Recent scholarship on 4 Ezra has taken two divergent approaches, the first reading the dialogues between Ezra and Uriel as a reflection of theological debates in the author's time, and the second focusing on the psychological development of the protagonist. Combining the two approaches, this book offers a new interpretation of the dialogues as a literary representation of a debate between covenantal and eschatological wisdom, two branches of Jewish wisdom that emerged in the late Second Temple period. The inconclusive quality of the dialogues indicates the author's dissatisfaction with Uriel's attempt at a rational theodicy. Ezra's subsequent transformation points to the symbolic visions as the locus of the author's apocalyptic solution to the intractable theological problems raised in the dialogues.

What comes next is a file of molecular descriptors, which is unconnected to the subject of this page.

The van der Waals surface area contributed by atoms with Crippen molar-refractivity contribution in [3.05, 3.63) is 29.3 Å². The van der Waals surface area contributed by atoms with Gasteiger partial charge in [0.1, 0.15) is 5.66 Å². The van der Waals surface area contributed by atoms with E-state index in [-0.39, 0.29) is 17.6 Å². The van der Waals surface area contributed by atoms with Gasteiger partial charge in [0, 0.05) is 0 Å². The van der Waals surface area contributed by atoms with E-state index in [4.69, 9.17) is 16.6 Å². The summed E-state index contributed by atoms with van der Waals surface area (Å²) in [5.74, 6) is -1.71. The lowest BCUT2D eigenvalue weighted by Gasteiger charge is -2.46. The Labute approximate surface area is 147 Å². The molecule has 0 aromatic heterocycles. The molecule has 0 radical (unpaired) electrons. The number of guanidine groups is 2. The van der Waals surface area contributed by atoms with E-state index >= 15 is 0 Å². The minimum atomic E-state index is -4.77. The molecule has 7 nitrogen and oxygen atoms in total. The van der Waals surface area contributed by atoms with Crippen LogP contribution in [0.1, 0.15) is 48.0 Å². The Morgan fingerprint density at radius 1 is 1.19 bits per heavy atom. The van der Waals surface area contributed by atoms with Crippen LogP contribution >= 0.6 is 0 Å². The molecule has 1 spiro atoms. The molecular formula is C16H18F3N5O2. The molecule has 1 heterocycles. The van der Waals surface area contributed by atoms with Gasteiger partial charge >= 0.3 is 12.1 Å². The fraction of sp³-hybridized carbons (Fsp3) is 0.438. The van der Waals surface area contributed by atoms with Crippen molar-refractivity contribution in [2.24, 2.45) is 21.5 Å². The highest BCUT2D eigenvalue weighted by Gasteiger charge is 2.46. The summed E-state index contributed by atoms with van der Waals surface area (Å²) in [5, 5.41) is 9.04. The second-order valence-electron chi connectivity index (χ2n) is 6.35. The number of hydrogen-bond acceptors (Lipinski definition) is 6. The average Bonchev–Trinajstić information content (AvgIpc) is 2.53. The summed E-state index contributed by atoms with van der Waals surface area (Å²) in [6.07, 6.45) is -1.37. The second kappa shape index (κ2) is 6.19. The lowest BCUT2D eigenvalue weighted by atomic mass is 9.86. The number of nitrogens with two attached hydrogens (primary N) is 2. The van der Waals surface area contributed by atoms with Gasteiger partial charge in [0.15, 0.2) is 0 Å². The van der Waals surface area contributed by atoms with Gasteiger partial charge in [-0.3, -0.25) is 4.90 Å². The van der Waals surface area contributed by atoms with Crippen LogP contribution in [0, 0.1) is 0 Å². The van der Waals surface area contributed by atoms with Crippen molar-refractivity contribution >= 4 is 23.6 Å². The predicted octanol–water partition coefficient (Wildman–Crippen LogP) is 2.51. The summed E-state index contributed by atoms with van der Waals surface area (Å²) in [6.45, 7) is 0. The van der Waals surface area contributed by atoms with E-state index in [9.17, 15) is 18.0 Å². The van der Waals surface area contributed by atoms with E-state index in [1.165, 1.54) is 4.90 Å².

Tôrâ, rendered as "the law" in the extant versions, is a central theme of 4 Ezra. The author of 4 Ezra had a much broader concept of tôrâ than simply the Mosaic law. While for Ezra it is bound up with the covenant, in Uriel's speeches, tôrâ is a highly abstract concept associated with wisdom, the natural order, and "the way of the Most High." Understanding the term tôrâ broadly as divine "instruction," the author of 4 Ezra extends it to all of Scripture and by implication to the seventy additional books revealed to Ezra in the epilogue.